29 Association In most experimental system it is impossible to follow association alone in the absence of simultaneous dissociation For the simple interaction A + B  AB d[AB]/dt = k ass [A][B] – k diss [AB] It follows that [AB] t =[AB] final (1-e -k obs t ) where k obs = k ass [A]+k off Thus one needs to know k off and [A] as well as measuring [AB] to calculate the k on

30 Determination of binding kinetics k obs = [A]k ass + k diss k ass M -1.s -1 k diss 0.5 s -1 K D 1.2 x M Residuals plot (difference between data and fitted curve) Association phase (k obs ) Dissociation phase (k diss )

31 Factors affecting kinetics 1.The association rate constant does not vary that much a)Association requires two proteins to collide in the correct orientation and in the correct conformation b)Depends on diffusion so will be similar for most proteins c)The basic rate is about 10 5 M -1.s -1 d)Can be accelerated by long range electrostatic forces Increased rate of collision Steer binding sites into correct orientation E.g. barnase/barnstar interaction 2.The dissociation rate constant varies considerably and is responsible for most variation in affinity constants a)It is determined by the number and strength of bonds in the contact interface b)Depends on size of interface and the degree of surface- shape and electrostatic complementarity

32 Summary of average affinity and kinetic constants for biological interactions Interaction k on (M -1 s -1 )k off (s -1 )K D (M) Cell-cell recognition molecules to Antibody/antigen Cytokine/receptor Enzyme/inhibitor (eg barnase/barnstar)

33 Transition state theory (or activation complex theory) 1.Proposes that when two molecules interact they traverse a mountain-like energy ‘landscape’. 2.Highest energy point is the putative transition state (AB ‡ ). 3.The height of this point determines rate constant 4.Transition state then ‘relaxes’ into the final complex (AB).  ‡G‡G diss A+B AB ‡ Binding coordinate Potential energy (kcal.Mol -1 ) AB  ‡ G ass GG  ‡ G diss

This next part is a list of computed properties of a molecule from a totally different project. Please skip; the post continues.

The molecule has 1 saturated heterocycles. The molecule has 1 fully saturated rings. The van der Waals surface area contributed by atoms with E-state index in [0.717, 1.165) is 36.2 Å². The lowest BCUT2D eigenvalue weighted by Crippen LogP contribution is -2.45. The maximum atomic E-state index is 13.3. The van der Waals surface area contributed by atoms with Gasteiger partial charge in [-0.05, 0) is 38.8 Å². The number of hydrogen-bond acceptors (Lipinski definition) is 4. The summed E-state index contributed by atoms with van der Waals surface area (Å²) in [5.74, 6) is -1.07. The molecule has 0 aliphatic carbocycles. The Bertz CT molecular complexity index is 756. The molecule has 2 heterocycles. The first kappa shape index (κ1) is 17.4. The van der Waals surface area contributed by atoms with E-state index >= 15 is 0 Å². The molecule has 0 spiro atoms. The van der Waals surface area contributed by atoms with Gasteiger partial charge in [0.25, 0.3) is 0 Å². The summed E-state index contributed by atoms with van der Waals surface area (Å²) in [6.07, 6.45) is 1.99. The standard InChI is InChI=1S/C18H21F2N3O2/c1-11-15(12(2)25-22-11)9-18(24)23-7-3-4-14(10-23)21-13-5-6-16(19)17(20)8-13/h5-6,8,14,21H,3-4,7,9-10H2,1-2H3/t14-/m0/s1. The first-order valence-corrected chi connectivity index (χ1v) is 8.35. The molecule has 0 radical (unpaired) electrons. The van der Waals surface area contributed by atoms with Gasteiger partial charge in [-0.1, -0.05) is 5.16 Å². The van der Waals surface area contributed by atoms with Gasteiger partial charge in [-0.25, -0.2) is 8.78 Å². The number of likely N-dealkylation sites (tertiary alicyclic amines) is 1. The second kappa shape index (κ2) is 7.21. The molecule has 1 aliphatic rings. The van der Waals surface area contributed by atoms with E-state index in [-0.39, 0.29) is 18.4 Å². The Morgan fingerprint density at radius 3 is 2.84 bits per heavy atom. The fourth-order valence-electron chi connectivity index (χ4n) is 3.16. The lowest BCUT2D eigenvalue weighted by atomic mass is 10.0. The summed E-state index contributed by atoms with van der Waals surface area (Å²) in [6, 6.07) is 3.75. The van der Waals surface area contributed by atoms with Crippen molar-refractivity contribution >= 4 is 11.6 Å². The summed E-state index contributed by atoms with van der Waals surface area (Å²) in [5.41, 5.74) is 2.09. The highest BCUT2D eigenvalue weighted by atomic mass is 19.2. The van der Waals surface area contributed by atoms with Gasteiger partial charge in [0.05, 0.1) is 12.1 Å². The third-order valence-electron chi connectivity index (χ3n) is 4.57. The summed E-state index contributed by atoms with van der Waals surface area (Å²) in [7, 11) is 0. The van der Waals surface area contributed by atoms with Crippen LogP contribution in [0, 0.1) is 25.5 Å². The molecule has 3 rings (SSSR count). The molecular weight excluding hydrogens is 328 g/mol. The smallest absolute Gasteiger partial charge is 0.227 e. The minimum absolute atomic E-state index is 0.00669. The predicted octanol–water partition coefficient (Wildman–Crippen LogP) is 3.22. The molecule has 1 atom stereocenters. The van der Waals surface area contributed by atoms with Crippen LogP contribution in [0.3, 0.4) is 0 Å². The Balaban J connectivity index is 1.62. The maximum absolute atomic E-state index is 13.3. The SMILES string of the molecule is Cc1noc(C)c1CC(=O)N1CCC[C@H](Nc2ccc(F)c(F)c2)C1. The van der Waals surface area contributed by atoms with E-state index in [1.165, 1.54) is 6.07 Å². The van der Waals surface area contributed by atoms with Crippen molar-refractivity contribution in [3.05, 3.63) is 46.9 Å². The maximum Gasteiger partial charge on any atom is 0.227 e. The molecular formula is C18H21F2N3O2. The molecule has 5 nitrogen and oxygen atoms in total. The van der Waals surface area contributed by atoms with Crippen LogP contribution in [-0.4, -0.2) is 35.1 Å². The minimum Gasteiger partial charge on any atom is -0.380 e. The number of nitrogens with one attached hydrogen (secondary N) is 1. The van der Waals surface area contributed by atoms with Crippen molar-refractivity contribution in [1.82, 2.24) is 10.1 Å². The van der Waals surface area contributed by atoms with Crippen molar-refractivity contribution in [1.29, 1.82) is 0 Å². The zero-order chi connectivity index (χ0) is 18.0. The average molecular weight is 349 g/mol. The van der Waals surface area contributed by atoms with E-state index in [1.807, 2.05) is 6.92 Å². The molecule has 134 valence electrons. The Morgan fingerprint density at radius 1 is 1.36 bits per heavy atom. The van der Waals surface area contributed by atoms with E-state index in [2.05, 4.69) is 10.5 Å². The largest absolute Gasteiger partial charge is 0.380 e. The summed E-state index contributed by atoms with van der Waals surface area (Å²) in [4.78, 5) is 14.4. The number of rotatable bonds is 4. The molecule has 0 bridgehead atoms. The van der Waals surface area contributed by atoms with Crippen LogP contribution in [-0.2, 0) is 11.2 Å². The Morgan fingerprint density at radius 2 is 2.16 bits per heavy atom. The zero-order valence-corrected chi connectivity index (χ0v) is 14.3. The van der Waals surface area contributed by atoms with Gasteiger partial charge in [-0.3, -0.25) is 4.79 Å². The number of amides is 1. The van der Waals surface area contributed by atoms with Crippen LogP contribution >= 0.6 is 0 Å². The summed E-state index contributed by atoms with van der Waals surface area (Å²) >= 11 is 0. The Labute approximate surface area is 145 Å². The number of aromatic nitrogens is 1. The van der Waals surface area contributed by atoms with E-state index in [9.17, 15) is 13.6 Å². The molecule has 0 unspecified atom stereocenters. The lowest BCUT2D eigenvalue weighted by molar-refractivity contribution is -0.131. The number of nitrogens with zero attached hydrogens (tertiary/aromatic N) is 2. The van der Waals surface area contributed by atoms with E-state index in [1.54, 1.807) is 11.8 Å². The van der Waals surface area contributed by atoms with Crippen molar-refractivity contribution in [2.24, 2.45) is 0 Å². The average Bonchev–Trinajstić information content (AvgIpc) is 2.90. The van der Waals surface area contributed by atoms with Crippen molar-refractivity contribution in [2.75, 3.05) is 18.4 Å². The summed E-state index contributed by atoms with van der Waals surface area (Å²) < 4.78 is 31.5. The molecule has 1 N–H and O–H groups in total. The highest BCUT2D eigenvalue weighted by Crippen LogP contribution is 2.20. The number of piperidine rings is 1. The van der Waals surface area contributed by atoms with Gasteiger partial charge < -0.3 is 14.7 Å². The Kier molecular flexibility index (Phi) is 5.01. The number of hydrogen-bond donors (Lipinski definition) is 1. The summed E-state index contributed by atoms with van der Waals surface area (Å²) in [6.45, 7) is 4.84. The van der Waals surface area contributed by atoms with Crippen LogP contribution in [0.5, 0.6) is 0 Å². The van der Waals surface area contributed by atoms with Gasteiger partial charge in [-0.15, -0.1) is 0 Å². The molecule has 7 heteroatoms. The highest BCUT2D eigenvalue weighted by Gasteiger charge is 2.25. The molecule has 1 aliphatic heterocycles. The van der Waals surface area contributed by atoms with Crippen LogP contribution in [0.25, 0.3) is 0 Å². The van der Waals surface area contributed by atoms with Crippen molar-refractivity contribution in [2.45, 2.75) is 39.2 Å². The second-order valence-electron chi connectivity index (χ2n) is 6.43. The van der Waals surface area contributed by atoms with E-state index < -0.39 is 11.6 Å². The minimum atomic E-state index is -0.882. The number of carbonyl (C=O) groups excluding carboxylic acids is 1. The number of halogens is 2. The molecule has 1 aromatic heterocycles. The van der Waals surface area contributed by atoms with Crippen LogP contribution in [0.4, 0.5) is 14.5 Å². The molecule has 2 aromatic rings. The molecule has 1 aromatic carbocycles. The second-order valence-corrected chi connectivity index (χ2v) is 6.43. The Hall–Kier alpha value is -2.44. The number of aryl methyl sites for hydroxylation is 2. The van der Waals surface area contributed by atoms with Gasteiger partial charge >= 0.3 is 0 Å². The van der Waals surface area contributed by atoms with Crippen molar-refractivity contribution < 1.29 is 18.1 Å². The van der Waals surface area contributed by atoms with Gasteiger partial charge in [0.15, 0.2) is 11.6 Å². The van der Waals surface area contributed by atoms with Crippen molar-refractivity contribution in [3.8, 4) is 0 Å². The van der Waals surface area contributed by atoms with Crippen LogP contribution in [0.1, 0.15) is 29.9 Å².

34 Assume reactants are in equilibrium with transition state => it is possible to apply thermodynamic principles A + B ↔ AB ‡ =>  ‡ G =  ‡ H-T ‡ S  ‡ G : calculate from k ass  ‡ H : determine by measured temperature dependence of k ass => T ‡ S can be calculated Analyse in the same way as described previously Application: to study the structure of the transition state complex (i.e. how binding occurs) e.g. by examining the effect of mutations on these values one can determine which residues in the binding site interact in the transition state complex The same approach can be used for dissociation AB ↔ AB ‡ Transition state theory

35 Breaking a bond analogous to pulling a cart up a hill height of hill = work required = bond energy slope of hill = force required = mechanical strength Force = work/distance Mechanical strength = bond energy/bond length bond energy bond length long bond length short bond length slope = mechanical strength The importance of bond length

36 The mechanical strength of a bond is only indirectly related to affinity Mechanical strength = bond energy/bond length => 1.The bond energy is likely to be more closely related to the enthalpy change (ΔH) than the affinity (ΔG) since ΔH measures net number of bonds broken 2.Since some bonds reform during dissociation mechanical strength is related to the number of bonds broken to reach the transition state of dissociation 3.This is given by the activation enthalpy of dissociation or Δ ‡ H diss

37 IMPLICATIONS: Mechanical strength should be measured directly if possible. This can be done using techniques such atomic force microscopy The mechanical strength of a bond is only indirectly related to affinity